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Why understanding disaster risk matters for sustainable development

Sameh Wahba's picture

Risk financing, social protection, seismic risk, and open data – these are just some of the key themes that have drawn hundreds of urban resilience and disaster risk management experts and practitioners to Belgrade, Serbia this week for Understanding Risk (UR) Balkans.
 

Three innovative approaches for managing disaster risks

Emma Phillips's picture

When Dara Dotz, an industrial designer, travelled to Haiti after the devastating earthquake in 2010, she saw firsthand the supply chain challenges people were facing that had life threatening consequences – most vividly, a nurse having to use her medical gloves to tie off the umbilical cords of newborn babies, because she didn’t have access to an umbilical clamp. Deploying a 3D printer, Dara was able to design a locally manufactured, inexpensive plastic clamp that could be used in the local hospitals for newborns.
 
From there, Dara co-founded Field Ready, an NGO that is part of the “maker movement,” which pilots new technologies to rapidly manufacture components of essential supplies in the field. Using 3D printing and a range of software, Field Ready works with volunteers to make lifesaving medical components like IV bag hooks, oxygen splitters, and umbilical cord clamps, an approach that has often proven to be both quicker and cheaper than waiting for shipments to arrive.


This is one example of local innovation and design in disaster situations. With trends of rising population growth, increased urbanization, and climate projections of more frequent and intense weather, more people and assets are at risk from natural hazards. Communities and governments need to think creatively and find new ways to build resilience, and some of the latest developments in science and technology can provide promising solutions.

Over the past few decades, there has been an exponential increase in the amount of information and data that is open and available – whether from satellites and drones collecting data from above, or from crowdsourced information and social media from citizens on the ground. When analyzed holistically, this data can provide valuable insight for understanding the risks and establishing a common operating picture.

Can the rubble of history help shape today’s resilient cities?

David Sislen's picture

Also available in: Русский | Română | Türkçe

Ruins of the Church of Saint Paul, following the 1755 Lisbon earthquake. (Photo via Wikimedia Commons)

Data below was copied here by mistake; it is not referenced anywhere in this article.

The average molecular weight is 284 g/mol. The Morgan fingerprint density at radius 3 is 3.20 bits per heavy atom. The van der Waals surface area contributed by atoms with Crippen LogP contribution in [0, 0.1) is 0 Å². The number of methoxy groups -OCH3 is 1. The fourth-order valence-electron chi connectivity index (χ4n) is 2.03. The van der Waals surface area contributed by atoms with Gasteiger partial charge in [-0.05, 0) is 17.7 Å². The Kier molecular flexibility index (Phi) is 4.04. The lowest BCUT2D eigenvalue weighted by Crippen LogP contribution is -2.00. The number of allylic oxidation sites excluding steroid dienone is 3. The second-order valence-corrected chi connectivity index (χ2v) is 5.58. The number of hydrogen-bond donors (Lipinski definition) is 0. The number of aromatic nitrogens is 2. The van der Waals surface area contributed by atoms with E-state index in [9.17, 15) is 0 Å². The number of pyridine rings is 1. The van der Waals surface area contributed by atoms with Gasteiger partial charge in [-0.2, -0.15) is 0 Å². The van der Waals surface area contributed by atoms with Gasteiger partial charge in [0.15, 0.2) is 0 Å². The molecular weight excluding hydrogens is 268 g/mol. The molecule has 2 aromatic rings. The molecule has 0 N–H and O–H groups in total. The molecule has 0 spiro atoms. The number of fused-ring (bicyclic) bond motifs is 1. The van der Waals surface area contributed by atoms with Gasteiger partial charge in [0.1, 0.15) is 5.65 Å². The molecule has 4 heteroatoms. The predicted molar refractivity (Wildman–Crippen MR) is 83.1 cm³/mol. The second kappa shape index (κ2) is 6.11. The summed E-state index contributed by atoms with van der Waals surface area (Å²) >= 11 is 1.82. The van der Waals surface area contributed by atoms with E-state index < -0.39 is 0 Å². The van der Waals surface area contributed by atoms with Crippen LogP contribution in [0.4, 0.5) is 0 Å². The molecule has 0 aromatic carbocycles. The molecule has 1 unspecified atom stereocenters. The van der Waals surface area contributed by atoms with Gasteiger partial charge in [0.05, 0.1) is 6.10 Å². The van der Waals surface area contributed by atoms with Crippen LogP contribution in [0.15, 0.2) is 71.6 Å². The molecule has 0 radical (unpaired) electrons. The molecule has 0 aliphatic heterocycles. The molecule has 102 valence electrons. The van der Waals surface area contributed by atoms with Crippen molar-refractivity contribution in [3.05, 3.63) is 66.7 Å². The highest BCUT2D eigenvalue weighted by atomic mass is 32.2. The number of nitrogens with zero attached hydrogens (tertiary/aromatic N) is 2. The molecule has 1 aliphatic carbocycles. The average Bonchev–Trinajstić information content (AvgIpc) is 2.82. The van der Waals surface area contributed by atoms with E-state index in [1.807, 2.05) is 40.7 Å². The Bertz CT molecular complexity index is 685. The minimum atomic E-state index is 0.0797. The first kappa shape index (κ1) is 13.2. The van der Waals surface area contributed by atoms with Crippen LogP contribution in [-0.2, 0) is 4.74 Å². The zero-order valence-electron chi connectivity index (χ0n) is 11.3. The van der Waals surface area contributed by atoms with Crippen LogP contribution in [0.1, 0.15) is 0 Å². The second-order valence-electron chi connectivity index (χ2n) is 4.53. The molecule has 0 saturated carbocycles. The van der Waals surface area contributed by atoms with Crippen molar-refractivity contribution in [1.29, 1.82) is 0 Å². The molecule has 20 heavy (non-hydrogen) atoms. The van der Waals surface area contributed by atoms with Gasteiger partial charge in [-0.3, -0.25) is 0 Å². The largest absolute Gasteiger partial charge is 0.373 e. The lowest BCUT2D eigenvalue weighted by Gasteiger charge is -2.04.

Ruins of the Church of Saint Paul, following the 1755 Lisbon earthquake. (Photo via Wikimedia Commons)



Did you know that, in 1755, Portugal suffered a catastrophic disaster so severe that it cast a long shadow over politics, religion, philosophy, and science?

During an All Saints’ Day mass in Lisbon in that fateful year, an 8.5-magnitude earthquake collapsed cathedrals, triggered a 20-foot tsunami, and sparked devastating fires that destroyed nearly 70% of the city’s 23,000 buildings.

The death toll was estimated between 10,000-50,000, leaving the center of a global empire in ruins, with losses equivalent to 32%-48% of Portugal's GDP at the time.

Never in the European history had a natural disaster received such international attention.

The “Great Lisbon Earthquake” had a resounding impact across Europe: Depictions of the earthquake in art and literature – the equivalent of today’s mass media – were reproduced for centuries and across several countries. Rousseau, influenced by the devastation, argued against large and dense cities in the wake of the disaster, while Immanuel Kant published three separate texts on the disaster, becoming one of the first thinkers to attempt to explain earthquakes by natural, rather than supernatural, causes.

In the years to follow, careful studies of the event would give rise to modern seismology.

Disasters, funds, and policy: Creatively meeting urgent needs and long-term policy goals

Zuzana Stanton-Geddes's picture

Photo: tro-kilinochchi / Flickr

When it comes to responding to disasters, time is of the essence. Help needs to come immediately to save lives; recovery and reconstruction have to start swiftly to lessen the impact.

However, while money is critical to this response, it’s not just about funding. Indeed, funds need to match the event scale, target the right areas and sectors, and smoothly flow to communities in need. But in order for that to happen, sound public policy on risk and frameworks have to be in place.  

To address both urgent financial needs while pursing strategic disaster risk management policy goals, countries have been using the World Bank’s development policy loan with a catastrophe deferred drawdown option or, more widely known as the Cat DDO.